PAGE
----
On the 1st of August 2017 a grain bin collapsed at a farm in South Indiana, USA causing a large dust explosion, luckily no one was hurt, but this accident does highlight the risks of dust explosions and how quickly they can happen.
So how did this happen? Well, the corn itself didn’t explode, but the huge cloud of grain dust generated by the collapsing bin did. This is what’s known as a dust explosion and is a serious hazard on farms as well as industries like Pharmaceutical Production, Recycling Centres, Power Generation, Wood Processing plants and many more similar industries.
If a solid substance is finely ground it may ignite more readily or at a lower energy. If any combustible substance is mixed or suspended in air at the correct concentrations and contained in a vessel or building when ignition occurs, then a violent explosion can result. If it is uncontained then a fireball may occur. Source: Health and Safety Executive
In this instance as the grain bin collapsed 3 power boxes were ripped off. The grain bin trapped a concentrated amount of oxygen which, when combined with the spark from the power boxes and the dust particles, caused a rapid combustion and a resulting fire ball which can be seen in the video below.
Because this explosion took place in the open air the severity of the explosion was reduced, but if it had happened within an enclosed building, the effects could have been catastrophic; resulting in severe damage to the building and significant amounts of flying debris. Just take a look at the picture below of the Imperial Sugar Refinery following a dust explosion in 2010.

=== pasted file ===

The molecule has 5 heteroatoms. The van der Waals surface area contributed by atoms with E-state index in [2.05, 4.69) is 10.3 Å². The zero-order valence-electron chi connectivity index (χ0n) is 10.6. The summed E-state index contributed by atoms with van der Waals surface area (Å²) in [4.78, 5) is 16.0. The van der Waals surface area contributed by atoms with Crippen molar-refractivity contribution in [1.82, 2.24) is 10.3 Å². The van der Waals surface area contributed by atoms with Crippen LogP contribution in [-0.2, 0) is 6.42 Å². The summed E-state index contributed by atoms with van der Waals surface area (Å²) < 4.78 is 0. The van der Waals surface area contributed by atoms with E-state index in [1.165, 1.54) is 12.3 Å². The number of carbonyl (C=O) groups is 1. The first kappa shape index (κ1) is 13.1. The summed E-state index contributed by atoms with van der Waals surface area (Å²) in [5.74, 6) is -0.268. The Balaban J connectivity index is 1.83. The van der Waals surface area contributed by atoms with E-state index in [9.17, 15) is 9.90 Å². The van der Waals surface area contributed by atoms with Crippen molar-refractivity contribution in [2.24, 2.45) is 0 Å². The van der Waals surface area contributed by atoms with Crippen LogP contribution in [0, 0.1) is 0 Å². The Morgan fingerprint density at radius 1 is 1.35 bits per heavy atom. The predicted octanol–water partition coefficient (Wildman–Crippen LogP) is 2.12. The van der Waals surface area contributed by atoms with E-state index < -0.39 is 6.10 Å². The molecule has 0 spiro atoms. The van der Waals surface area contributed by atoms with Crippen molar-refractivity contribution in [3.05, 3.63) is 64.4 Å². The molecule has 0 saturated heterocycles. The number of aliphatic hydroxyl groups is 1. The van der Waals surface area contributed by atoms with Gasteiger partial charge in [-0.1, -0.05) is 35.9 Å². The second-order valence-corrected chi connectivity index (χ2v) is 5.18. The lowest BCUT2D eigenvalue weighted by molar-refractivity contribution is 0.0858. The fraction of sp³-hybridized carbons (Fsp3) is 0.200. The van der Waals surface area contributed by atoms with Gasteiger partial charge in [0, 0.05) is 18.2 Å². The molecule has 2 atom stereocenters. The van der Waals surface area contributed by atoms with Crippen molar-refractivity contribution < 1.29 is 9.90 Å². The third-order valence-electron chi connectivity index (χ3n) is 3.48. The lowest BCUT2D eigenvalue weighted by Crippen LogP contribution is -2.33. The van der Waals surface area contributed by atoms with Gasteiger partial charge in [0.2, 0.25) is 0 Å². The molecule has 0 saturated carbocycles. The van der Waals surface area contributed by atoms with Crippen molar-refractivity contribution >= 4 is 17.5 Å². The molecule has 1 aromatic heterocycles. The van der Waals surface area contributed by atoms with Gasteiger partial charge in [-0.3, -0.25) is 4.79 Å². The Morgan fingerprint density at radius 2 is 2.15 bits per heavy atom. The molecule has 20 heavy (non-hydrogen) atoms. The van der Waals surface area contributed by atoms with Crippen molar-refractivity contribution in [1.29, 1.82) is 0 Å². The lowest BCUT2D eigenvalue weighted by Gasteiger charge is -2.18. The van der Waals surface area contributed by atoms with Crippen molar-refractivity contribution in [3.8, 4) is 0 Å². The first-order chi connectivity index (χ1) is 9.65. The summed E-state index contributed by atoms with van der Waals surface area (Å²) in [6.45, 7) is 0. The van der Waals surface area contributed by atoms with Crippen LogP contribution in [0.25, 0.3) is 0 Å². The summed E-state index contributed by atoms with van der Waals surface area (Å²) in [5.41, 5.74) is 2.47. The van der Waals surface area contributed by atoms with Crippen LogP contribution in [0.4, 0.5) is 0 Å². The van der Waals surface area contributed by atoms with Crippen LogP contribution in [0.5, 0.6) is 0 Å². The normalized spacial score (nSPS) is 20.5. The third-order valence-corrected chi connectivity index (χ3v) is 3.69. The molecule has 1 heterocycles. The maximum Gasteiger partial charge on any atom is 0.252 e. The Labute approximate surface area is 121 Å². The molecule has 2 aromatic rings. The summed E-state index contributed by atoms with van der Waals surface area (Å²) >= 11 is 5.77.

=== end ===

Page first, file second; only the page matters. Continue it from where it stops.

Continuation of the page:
If your facility is one where potentially explosive atmospheres, materials or processes exist, the UK Health and Safety Executive (HSE) provides guidance on the prevention of dust explosions. Although their article is particularly targeted at the food industry, their recommendations can be applied to most industries at risk of dust explosion.
In section 3 “Precautions against dust explosions” among other things the HSE recommends that you should
…fit silos or bins with explosion relief and vent to an unoccupied place of safety, preferably outside the building. Ensure that the venting system is designed to an acceptable standard. Vent openings should be unrestricted to allow the free venting of an explosion. Protective systems such as explosion relief panels need to be ATEX certified.” (3.6)
Explosion Venting Solutions
Common explosion venting solutions include shear bolts, fractionable fasteners or collapsible washers, however they do have their issues. Since they are installed in the field, they are highly dependent on proper installation on site.
Plus, they cannot be non-destructively tested or verified, the only way to know if they are installed properly and will work, is if there is an explosion event. Not ideal.
But there is a solution, developed by Construction Specialties (CS) with over 35 years of research and development in the field of specialty venting:
The CS Explovent explosion venting panel system is the only field-testable and resettable explosion venting system available today. With a proven track record installed in many high profile facilities around the globe, CS Explovent offers an ATEX certified & CE marked solution to explosion venting.
The patented release mechanism is factory calibrated for release at very precise, low pressures and allows non-destructive testing as part of a regular maintenance schedule to ensure continued protection for your building and its occupants.
Explovent wall panels are designed to be the weakest part of the external structure. The lightweight panels release quickly during an explosion and once the pressure of an explosion has been relieved, the panels return to a near closed position, allowing air to return to the room and minimise the risk of implosion.